Wednesday, March 31, 2010

Is kern.openfiles more reliable than fstat?

Is kern.openfiles more reliable than fstat?

> I'm running Apache with MySQL and for the first time yesterday I hit
> the maximum file table length of my kernel, so I've been trying to
> monitor the number file descriptors in order to track down the rogue
> process that is causing the problem.
> However, I can't seem to figure out which of these two commands
> actually returns the number of active file descriptors:
> % fstat | wc -l
> % sysctl kern.openfiles
> Now I totally understand if fstat and kern.openfiles are not exact in
> their results (since the system is going to be in different states and
> both commands themselves contribute to the total number of open files),
> but they are usually in vast disagreement sometimes by as much as 250
> file descriptors. In some cases fstat indicates there are far more
> files open than kern.maxfiles allows, which doesn't make sense either.
> % fstat | wc -l ; sysctl kern.openfiles
> 1702
> kern.openfiles: 1458
> Here's some of the information from sysctl:
> kern.ostype: FreeBSD
> kern.osrelease: 4.7-RELEASE-p28
> kern.osrevision: 199506
> kern.version: FreeBSD 4.7-RELEASE-p28 #43: Wed Jul 20 09:35:30 MDT 2005
> root@fc2:/usr/src/sys/compile/VKERN
> kern.maxvnodes: 239578
> kern.maxproc: 150
> kern.maxfiles: 1600
> kern.argmax: 65536
> kern.maxfilesperproc: 11095
> kern.maxprocperuid: 5547
> kern.openfiles: 1465
> kern.maxusers: 384
> Any help is greatly appreciated,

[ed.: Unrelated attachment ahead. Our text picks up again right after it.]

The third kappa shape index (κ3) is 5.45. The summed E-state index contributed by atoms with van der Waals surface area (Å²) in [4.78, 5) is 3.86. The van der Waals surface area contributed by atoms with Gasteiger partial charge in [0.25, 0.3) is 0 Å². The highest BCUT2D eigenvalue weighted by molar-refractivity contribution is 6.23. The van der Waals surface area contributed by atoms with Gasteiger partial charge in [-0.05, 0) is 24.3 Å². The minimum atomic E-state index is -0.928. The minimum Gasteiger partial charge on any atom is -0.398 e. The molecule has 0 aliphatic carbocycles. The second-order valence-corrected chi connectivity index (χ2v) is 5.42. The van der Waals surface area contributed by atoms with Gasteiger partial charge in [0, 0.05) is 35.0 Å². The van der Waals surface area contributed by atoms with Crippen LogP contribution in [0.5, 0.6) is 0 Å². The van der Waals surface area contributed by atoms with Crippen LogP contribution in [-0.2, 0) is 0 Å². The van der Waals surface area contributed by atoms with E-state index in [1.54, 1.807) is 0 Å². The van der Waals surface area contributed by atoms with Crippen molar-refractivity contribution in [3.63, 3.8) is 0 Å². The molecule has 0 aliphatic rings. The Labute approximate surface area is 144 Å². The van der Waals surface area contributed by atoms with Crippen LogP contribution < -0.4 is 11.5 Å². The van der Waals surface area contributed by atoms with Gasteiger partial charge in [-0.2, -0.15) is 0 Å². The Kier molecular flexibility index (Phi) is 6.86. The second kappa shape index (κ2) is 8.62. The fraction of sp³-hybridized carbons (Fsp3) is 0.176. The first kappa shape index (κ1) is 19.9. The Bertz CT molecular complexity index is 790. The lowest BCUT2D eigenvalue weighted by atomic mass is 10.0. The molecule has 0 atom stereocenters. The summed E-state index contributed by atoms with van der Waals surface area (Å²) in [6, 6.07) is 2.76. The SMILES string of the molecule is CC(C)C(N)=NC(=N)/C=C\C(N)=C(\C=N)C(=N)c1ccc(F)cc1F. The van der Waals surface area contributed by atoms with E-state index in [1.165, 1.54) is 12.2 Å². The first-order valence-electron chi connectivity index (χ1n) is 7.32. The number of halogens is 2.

> --Randall

kern.openfiles indicates the number of structures representing files
are in uses in the kernel. "fstat | wc -l" gives a sum over all
processes of where these files are attached to processes. These are
slightly different things.

For example, if a process forks, then the parent and child processes
will both have the file open (so that's two instances as far as
fstat is concerned) but these can reference the same structure in the
(only one reference for kern.openfiles).

Alternatively, if file discriptor that is passed from one process
to another, is closed by the sender but not yet received by the
receiver, then this file discriptor is currently attached to no
processes. That's one for kern.openfiles but zero for fstat.

Files which are only memory mapped do not usually show up in fstat's
output, but I think they will count towards kern.openfiles. Giving
fstat the "-m" option should encourage it to show you the mmapped
files. This might help you track down what's going on.

(Also, file discriptors that are leaked due to kernel bugs will be
counted by kern.openfiles but are unlikely to show up in fstat.
Thankfully these should be rare, but I do have some patches for
fstat to make it show the list of all files rather than the list
of files attached to processes.)


Install the lsof utility from ports. You may find it helpful.

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